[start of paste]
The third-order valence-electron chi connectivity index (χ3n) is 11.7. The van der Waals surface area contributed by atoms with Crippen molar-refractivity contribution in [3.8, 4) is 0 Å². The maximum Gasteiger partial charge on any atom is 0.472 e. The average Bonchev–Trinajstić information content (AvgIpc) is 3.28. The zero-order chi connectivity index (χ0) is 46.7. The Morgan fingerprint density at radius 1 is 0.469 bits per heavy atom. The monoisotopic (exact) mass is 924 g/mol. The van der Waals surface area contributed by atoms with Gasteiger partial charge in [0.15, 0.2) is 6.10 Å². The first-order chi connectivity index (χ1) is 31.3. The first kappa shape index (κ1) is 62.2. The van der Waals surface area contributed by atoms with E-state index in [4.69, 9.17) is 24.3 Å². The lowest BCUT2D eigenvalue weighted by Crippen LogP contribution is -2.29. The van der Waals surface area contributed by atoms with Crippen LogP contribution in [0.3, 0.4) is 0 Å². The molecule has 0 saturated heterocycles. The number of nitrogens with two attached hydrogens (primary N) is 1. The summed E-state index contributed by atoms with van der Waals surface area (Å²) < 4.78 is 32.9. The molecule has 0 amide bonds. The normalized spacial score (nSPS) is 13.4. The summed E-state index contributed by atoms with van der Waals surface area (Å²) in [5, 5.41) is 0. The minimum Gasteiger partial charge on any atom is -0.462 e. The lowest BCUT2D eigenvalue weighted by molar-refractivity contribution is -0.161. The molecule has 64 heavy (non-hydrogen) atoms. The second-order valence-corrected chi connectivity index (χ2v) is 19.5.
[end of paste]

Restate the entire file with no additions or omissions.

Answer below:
The third-order valence-electron chi connectivity index (χ3n) is 11.7. The van der Waals surface area contributed by atoms with Crippen molar-refractivity contribution in [3.8, 4) is 0 Å². The maximum Gasteiger partial charge on any atom is 0.472 e. The average Bonchev–Trinajstić information content (AvgIpc) is 3.28. The zero-order chi connectivity index (χ0) is 46.7. The Morgan fingerprint density at radius 1 is 0.469 bits per heavy atom. The monoisotopic (exact) mass is 924 g/mol. The van der Waals surface area contributed by atoms with Gasteiger partial charge in [0.15, 0.2) is 6.10 Å². The first-order chi connectivity index (χ1) is 31.3. The first kappa shape index (κ1) is 62.2. The van der Waals surface area contributed by atoms with E-state index in [4.69, 9.17) is 24.3 Å². The lowest BCUT2D eigenvalue weighted by Crippen LogP contribution is -2.29. The van der Waals surface area contributed by atoms with Crippen LogP contribution in [0.3, 0.4) is 0 Å². The molecule has 0 saturated heterocycles. The number of nitrogens with two attached hydrogens (primary N) is 1. The summed E-state index contributed by atoms with van der Waals surface area (Å²) < 4.78 is 32.9. The molecule has 0 amide bonds. The normalized spacial score (nSPS) is 13.4. The summed E-state index contributed by atoms with van der Waals surface area (Å²) in [5, 5.41) is 0. The minimum Gasteiger partial charge on any atom is -0.462 e. The lowest BCUT2D eigenvalue weighted by molar-refractivity contribution is -0.161. The molecule has 64 heavy (non-hydrogen) atoms. The second-order valence-corrected chi connectivity index (χ2v) is 19.5.